Published online by Cambridge University Press: 13 March 2020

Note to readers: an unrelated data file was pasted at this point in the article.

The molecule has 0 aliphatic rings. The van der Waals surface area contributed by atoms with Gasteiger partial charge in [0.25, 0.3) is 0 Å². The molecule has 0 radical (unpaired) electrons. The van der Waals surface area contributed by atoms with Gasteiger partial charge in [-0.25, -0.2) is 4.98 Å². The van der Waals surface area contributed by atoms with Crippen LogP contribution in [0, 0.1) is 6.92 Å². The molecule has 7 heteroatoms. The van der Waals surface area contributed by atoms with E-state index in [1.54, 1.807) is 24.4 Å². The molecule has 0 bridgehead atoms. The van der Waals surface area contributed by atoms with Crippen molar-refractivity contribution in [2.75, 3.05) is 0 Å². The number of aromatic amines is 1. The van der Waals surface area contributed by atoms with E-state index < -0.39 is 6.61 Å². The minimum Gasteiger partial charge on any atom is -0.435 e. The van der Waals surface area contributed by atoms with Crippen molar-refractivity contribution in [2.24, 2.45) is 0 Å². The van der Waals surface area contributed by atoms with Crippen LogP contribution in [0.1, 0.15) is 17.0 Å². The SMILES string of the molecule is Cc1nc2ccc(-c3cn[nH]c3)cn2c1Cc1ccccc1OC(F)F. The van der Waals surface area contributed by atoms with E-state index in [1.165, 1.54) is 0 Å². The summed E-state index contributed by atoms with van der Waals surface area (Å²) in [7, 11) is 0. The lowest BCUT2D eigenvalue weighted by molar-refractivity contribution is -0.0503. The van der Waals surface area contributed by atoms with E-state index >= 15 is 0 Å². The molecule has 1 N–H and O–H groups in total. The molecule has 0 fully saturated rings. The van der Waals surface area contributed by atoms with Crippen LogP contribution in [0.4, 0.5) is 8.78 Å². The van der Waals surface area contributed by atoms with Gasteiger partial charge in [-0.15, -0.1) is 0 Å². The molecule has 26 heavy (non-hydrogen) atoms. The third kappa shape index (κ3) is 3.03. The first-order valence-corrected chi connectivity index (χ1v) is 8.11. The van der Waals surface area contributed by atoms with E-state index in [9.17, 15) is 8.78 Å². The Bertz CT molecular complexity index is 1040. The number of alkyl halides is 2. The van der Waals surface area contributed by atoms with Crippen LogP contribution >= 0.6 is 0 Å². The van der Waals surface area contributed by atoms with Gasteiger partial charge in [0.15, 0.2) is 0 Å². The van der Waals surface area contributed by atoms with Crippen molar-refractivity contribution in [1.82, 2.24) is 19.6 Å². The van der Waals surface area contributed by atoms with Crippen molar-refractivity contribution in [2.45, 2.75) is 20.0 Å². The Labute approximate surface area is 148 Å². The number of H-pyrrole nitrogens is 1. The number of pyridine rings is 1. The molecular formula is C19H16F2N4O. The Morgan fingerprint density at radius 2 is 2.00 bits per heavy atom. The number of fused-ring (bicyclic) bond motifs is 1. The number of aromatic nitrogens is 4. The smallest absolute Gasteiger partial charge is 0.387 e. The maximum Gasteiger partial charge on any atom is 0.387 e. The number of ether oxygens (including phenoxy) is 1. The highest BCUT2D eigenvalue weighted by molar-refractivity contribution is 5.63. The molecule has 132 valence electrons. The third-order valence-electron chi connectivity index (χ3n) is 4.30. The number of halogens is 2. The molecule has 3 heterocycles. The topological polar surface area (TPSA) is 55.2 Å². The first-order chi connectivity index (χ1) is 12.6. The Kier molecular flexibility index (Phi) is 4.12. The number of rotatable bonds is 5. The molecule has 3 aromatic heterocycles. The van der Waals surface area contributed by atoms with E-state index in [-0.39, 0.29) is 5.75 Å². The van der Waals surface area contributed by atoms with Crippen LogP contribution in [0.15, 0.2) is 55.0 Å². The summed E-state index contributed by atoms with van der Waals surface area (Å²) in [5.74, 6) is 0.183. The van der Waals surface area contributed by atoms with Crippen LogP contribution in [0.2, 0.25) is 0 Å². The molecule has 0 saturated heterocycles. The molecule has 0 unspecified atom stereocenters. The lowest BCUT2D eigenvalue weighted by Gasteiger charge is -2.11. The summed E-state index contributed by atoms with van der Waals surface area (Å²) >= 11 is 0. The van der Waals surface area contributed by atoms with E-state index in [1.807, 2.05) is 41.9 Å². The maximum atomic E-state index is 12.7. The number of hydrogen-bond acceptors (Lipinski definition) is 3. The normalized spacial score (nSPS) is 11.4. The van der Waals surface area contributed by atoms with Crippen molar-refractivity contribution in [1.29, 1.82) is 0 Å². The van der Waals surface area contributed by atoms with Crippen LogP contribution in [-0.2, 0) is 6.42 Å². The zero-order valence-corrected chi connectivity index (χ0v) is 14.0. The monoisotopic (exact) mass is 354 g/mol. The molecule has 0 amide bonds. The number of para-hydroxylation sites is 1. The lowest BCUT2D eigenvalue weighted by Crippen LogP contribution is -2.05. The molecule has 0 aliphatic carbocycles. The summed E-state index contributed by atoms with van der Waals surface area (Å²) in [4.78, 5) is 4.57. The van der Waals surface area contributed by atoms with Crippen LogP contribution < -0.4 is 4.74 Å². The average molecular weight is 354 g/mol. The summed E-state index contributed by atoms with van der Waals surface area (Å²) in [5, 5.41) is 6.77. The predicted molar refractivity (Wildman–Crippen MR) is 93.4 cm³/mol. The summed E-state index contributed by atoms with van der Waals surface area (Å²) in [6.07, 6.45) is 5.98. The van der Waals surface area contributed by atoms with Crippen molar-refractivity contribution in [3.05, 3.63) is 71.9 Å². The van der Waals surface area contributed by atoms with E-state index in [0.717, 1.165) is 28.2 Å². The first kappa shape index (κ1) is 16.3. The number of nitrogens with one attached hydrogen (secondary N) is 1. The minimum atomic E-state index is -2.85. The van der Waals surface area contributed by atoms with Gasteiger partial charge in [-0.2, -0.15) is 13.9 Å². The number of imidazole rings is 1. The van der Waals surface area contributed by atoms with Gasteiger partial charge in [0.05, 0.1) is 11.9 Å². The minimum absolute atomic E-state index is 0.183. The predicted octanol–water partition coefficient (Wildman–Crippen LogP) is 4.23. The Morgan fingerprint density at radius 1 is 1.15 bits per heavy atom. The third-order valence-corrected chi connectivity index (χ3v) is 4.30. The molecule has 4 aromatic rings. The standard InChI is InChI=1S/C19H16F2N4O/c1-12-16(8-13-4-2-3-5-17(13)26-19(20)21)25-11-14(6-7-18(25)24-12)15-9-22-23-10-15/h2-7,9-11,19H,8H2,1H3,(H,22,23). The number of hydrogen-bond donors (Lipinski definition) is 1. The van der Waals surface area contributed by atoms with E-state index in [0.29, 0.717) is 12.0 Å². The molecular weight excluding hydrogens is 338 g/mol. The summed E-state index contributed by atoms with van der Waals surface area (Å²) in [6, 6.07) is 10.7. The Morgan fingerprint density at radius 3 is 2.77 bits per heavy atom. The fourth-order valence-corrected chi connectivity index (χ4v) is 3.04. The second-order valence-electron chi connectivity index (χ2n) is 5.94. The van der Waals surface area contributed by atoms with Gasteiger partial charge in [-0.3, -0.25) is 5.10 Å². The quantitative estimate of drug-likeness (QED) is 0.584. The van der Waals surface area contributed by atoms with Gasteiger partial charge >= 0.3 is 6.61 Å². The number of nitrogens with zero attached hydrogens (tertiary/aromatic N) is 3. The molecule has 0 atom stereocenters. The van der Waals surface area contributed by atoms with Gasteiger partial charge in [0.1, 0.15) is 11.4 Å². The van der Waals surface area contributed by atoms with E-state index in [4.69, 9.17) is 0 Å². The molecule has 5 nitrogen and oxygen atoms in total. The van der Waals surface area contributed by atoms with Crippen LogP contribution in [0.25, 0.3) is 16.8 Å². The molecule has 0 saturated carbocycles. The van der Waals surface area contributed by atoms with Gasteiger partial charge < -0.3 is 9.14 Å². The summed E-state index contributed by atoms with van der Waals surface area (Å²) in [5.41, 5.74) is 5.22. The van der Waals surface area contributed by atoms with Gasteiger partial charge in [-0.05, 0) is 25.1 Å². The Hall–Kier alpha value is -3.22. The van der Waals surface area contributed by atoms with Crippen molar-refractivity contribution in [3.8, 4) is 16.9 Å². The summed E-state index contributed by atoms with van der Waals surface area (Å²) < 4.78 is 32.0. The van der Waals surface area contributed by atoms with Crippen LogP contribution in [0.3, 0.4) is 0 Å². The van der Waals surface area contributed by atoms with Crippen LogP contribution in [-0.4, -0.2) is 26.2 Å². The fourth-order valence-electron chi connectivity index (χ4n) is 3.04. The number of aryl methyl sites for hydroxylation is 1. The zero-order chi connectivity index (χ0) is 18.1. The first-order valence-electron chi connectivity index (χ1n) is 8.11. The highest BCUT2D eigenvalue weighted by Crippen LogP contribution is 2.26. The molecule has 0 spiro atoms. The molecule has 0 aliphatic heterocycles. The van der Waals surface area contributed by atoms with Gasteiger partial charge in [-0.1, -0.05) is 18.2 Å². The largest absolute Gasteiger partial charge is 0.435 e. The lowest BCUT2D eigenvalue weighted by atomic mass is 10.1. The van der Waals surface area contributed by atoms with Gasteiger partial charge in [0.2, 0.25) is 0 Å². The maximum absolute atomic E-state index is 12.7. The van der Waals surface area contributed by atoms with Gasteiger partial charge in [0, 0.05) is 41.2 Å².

Chapter five examines the evolution of Muslim Brotherhood in contemporary Egypt and characterizes the organization as an aspiring fraction of capital. Far from being an anti-capitalist force in Egyptian social and political life, the Muslim Brotherhood has consistently sought to establish an Islamic economy rooted in private property. In the late 1970s and early 1980s, this resulted in the growth of Islamic finance, in the form of both Islamic banking as well as Islamic Money Management Companies. The growth of Islamic finance and the attempts to branch out into manufacturing were met with resistance from the NDP and the dominant fraction of capital that had close ties to the regime. By the late 1990s, a new guard of conservative, business-oriented Brothers ascended to through the ranks of the movement and attempted to replicate the successes of the AKP in Turkey. The deposition of Mubarak in the context of the Arab uprisings opened up space for the Brothers to attempt to expand their economic power beyond their commercial base. The attempt to do so, however, would bring the Brothers into conflict with an emboldened and extremely powerful military that managed to establish itself as the hegemonic fraction of capital in Egypt.